Not everyone should write books. This – if only this – was made clear throughout Anderson Cooper’s two-part interview with “Juror B-37,” one of the 12 jury members that together acquitted George Zimmerman this past Sunday for his role (being the person who did it) in the shooting death of Trayvon Martin.
Broadly speaking and to be fair, she put forward something close to a point. Here is the reasonable point she almost made: The laws in Florida actually do seem to condone the vigilante, gun-toting nonsense that Zimmerman seems to have been above-all guilty of perpetrating, and, as a juror, her verdict must be based on the laws as they are written, however problematic those laws might be.
This all would have been fine, had the path she taken during the interview to arrive at this point not been the most uncomfortably racist of all possible paths.
It’s hard to pin down the precise moment that she really clinched it. Perhaps it was when she so earnestly explained that Trayvon Martin “played a huge role in his [own] death.” Or maybe it was her assessment that Zimmerman was really only guilty of being too good of a person. “He wanted to do good. I think he had good in his heart, he just went overboard,” she said in defense of the former neighborhood watchman. Whatever it was, not much time had passed after the interview before other members of the jury publicly distanced themselves from B-37, a woman that had just nationally exposed herself to have most likely been extremely annoying to be sequestered with. Then, the inevitable happened: she signed a book deal. You can relax, it turned out to be dead on arrival.
The second word got out through twitter that Juror B-37 was planning to write down her thoughts, the publisher faced an immediate hailstorm of public backlash — including a “We Are The People” petition. They ultimately dropped their new client and followed that up with a semi-apology about having signed her in the first place. The public had spoken, and whatever Juror B-37 had wished to make money by saying was deemed either too dumb, or just too unwittingly fucked up, for public consumption. Fortunately, she was therefore denied entrance to the pantheon of authors whose ideas should never have been written down. Like, for instance, all of these people:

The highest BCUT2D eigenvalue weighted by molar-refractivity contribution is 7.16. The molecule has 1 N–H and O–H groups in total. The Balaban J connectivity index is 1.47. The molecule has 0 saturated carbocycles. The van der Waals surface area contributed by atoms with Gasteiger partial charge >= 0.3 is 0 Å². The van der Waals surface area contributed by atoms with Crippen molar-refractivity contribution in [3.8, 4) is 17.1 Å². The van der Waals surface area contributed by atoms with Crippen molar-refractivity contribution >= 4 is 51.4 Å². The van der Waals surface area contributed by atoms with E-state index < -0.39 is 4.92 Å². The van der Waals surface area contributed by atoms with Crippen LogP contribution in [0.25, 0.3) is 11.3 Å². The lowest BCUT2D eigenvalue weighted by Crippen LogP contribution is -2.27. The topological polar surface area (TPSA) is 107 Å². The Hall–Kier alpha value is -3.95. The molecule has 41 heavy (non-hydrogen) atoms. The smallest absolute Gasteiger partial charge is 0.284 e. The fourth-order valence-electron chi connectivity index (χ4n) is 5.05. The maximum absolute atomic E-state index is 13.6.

Author: Mein Kampf
L Ron Hubbard
Author: Dianetics: The Modern Science of Mental Health — A cannonical text of The Church of Scientology
Honey Boo Boo
Paul “Fotie” Photenhauer…
Who apparently wrote a book full of semen-based recipes called Natural Harvest
And, of course:
Hans R. Hahn and Werner H Raasch…
The Brains Behind Helping the Retarded to Know God
But to tell the complete truth, it’s kind of a shame that Juror B-37 wasn’t able to make this list. It’s easy to imagine:
author: Murder as a Moral Imperative: Why Sometimes Not Killing Someone is the Wrong Thing to Do
And what about the future? Aren’t there certain inevitable ideas — certain things people are bound to think, believe, and attempt to share with other people around them — that should never be written down, or, for that matter, read – by anybody?
Like these maybe?
When No Means Yes: How to Confidently Know The Difference
Image Courtesy of BitchSalad
They Aren’t What You Expected:
Why Sometimes It’s OK to Tell Your Child He/She Is Unlovable
Is This the Porn Button?
Teaching the elderly and single how to get there faster.
The Trials of Child-Rearing: How to Be a Parent and When to Stop
The parental guide-book by Casey Anthony
I Knew Dzhokhar: My Experience Buying Weed from a Terrorist
This book’s probably going to exist at some point whether we appreciate it or not.
Does it not make him somewhat human that he eats light Nature Valley ranch dressing just like the rest of us?